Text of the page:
Speech Rate Normalization and Phonemic Boundary Perception in Cochlear-Implant Users Purpose Normal-hearing (NH) listeners rate normalize, temporarily remapping phonemic category boundaries to account for a talker's speech rate. It is unknown if adults who use auditory prostheses called cochlear implants (CI) can rate normalize, as CIs transmit degraded speech signals to the auditory nerve. Ineffective adjustment to rate information could ... Research Article
Research Article  |   May 25, 2017
Speech Rate Normalization and Phonemic Boundary Perception in Cochlear-Implant Users
 
Author Affiliations & Notes
  • Brittany N. Jaekel
    Department of Hearing and Speech Sciences, University of Maryland, College Park
  • Rochelle S. Newman
    Department of Hearing and Speech Sciences, University of Maryland, College Park
  • Matthew J. Goupell
    Department of Hearing and Speech Sciences, University of Maryland, College Park
  • Disclosure: The authors have declared that no competing interests existed at the time of publication.
    Disclosure: The authors have declared that no competing interests existed at the time of publication. ×
  • Correspondence to Brittany N. Jaekel: jaekel@umd.edu
  • Editor: Nancy Tye-Murray
    Editor: Nancy Tye-Murray×
  • Associate Editor: Richard Dowell
    Associate Editor: Richard Dowell×
Article Information
Hearing Aids, Cochlear Implants & Assistive Technology / Speech, Voice & Prosody / Hearing / Research Articles
Research Article   |   May 25, 2017
Speech Rate Normalization and Phonemic Boundary Perception in Cochlear-Implant Users
Journal of Speech, Language, and Hearing Research, May 2017, Vol. 60, 1398-1416. doi:10.1044/2016_JSLHR-H-15-0427
History: Received December 11, 2015 , Revised May 4, 2016 , Accepted October 14, 2016
 
Journal of Speech, Language, and Hearing Research, May 2017, Vol. 60, 1398-1416. doi:10.1044/2016_JSLHR-H-15-0427
History: Received December 11, 2015; Revised May 4, 2016; Accepted October 14, 2016

Purpose Normal-hearing (NH) listeners rate normalize, temporarily remapping phonemic category boundaries to account for a talker's speech rate. It is unknown if adults who use auditory prostheses called cochlear implants (CI) can rate normalize, as CIs transmit degraded speech signals to the auditory nerve. Ineffective adjustment to rate information could explain some of the variability in this population's speech perception outcomes.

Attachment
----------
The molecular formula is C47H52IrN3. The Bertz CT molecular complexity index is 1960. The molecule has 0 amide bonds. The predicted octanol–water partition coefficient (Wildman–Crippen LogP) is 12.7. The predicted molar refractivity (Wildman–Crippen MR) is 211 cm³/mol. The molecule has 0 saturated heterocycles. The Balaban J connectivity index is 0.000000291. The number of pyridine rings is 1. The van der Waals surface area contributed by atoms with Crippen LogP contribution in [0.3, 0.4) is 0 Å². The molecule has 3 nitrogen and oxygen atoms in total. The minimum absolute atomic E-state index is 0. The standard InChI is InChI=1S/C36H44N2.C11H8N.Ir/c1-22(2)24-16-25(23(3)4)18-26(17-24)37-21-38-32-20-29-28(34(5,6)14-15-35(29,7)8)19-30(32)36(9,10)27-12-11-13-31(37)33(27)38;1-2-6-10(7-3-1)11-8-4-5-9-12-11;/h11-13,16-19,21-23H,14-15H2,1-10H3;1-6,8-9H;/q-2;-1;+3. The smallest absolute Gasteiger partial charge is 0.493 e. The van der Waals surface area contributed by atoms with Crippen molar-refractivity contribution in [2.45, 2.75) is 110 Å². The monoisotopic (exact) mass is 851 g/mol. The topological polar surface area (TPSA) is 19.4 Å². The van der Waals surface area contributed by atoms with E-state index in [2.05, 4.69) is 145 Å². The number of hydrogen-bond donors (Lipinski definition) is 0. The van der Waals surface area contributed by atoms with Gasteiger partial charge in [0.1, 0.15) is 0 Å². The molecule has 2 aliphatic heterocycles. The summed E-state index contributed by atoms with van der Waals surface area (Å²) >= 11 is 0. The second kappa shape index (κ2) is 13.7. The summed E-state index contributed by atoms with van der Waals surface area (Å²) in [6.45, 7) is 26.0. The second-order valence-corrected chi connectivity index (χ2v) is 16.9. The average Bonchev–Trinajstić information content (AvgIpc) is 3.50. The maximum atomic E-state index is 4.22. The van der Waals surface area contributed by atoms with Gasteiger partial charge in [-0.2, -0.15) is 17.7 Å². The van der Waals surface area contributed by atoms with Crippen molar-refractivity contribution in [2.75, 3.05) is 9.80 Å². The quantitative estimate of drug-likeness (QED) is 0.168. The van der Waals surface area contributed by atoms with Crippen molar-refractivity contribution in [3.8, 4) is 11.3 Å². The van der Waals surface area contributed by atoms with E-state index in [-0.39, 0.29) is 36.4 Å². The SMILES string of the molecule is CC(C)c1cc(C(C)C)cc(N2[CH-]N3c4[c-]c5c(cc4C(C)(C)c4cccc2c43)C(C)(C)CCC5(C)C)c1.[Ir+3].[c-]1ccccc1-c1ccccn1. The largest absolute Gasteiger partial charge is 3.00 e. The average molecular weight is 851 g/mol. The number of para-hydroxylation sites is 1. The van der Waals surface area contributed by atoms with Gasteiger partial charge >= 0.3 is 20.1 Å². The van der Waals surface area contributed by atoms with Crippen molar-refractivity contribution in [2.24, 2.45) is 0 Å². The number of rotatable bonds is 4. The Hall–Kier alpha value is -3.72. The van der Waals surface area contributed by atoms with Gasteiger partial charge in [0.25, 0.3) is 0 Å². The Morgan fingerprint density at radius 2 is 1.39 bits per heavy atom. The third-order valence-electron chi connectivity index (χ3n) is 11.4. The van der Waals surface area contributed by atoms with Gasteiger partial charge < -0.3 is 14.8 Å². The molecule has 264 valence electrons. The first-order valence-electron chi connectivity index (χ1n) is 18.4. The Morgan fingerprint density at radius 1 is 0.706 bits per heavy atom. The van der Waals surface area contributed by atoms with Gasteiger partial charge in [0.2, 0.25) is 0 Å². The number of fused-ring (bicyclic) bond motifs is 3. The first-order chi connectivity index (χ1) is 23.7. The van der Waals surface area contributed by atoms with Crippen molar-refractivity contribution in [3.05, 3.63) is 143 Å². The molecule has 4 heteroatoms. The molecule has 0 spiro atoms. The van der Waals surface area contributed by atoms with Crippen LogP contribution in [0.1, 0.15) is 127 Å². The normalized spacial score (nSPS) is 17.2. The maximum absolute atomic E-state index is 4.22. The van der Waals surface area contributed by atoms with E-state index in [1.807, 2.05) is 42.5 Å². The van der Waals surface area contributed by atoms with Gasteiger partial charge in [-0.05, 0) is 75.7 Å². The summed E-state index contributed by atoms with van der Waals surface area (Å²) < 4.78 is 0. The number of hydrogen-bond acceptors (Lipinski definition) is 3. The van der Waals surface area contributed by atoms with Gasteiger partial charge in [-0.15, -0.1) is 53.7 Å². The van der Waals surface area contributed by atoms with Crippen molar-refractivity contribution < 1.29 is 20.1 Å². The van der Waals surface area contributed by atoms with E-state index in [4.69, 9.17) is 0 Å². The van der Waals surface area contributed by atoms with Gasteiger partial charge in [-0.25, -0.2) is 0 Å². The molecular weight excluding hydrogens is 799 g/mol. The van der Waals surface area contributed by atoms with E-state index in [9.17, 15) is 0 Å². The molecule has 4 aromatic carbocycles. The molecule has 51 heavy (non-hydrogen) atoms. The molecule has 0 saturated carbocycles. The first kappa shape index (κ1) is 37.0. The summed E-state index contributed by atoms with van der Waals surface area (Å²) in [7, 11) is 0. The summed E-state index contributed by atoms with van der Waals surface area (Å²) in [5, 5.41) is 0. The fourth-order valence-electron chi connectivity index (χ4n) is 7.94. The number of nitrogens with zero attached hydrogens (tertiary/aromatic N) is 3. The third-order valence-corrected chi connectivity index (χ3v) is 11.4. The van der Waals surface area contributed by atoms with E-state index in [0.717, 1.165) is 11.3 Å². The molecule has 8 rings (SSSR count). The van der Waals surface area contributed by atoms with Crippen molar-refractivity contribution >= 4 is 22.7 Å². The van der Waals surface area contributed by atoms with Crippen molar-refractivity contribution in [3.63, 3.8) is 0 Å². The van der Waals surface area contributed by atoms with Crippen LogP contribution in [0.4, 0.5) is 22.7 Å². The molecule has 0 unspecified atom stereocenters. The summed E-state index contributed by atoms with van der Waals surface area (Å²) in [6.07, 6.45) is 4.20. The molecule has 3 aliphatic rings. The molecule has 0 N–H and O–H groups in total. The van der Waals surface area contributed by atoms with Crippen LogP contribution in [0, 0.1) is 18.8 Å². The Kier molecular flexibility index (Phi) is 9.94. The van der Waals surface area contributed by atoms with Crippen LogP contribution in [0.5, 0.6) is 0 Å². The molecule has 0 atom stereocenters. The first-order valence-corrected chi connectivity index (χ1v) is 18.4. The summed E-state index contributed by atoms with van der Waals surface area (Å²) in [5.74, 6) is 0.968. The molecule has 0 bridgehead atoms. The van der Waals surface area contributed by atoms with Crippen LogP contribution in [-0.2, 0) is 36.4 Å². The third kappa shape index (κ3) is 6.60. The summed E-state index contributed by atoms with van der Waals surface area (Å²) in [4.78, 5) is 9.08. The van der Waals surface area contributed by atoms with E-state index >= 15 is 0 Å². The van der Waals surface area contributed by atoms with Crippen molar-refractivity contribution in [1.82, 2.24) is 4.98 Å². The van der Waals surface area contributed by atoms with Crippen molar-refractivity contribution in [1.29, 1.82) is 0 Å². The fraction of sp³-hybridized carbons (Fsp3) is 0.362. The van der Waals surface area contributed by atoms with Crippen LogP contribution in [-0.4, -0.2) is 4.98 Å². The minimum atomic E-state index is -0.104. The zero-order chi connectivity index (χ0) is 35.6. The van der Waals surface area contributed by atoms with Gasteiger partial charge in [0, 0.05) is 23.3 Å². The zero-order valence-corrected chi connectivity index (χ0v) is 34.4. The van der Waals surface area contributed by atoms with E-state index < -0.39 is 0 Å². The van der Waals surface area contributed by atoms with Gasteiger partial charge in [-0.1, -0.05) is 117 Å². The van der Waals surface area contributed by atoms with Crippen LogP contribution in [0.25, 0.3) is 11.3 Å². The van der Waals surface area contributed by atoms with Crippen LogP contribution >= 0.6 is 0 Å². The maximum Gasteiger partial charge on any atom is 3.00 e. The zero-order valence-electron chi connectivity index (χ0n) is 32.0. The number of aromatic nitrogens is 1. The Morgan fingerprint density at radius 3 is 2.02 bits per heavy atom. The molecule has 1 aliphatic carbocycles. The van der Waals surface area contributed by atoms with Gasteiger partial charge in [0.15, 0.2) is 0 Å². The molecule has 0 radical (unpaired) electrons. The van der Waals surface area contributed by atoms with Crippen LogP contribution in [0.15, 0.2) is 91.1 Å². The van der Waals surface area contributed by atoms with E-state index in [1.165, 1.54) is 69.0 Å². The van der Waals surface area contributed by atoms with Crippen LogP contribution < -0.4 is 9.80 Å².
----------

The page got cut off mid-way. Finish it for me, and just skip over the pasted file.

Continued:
Method Phonemes with manipulated voice-onset-time (VOT) durations were embedded in sentences with different speech rates. Twenty-three CI and 29 NH participants performed a phoneme identification task. NH participants heard the same unprocessed stimuli as the CI participants or stimuli degraded by a sine vocoder, simulating aspects of CI processing.

Results CI participants showed larger rate normalization effects (6.6 ms) than the NH participants (3.7 ms) and had shallower (less reliable) category boundary slopes. NH participants showed similarly shallow slopes when presented acoustically degraded vocoded signals, but an equal or smaller rate effect in response to reductions in available spectral and temporal information.

Conclusion CI participants can rate normalize, despite their degraded speech input, and show a larger rate effect compared to NH participants. CI participants may particularly rely on rate normalization to better maintain perceptual constancy of the speech signal.

Acknowledgments
This work was supported by National Institute of Health Grant R01-AG051603 (M.J.G.), P30-DC004664 (C-CEBH), a training award T32-DC000046E (B.N.J.), and the University of Maryland. Special thanks to Matan Simhi for his help with data collection, James R. Sawusch for recording the stimuli, and Christopher Cullen Heffner for help with the statistical analysis. Portions of this work have been presented at the 169th Meeting of the Acoustical Society of America and the 2015 Conference on Implantable Auditory Prostheses.
Order a Subscription
Pay Per View
Entire Journal of Speech, Language, and Hearing Research content & archive
24-hour access
This Article
24-hour access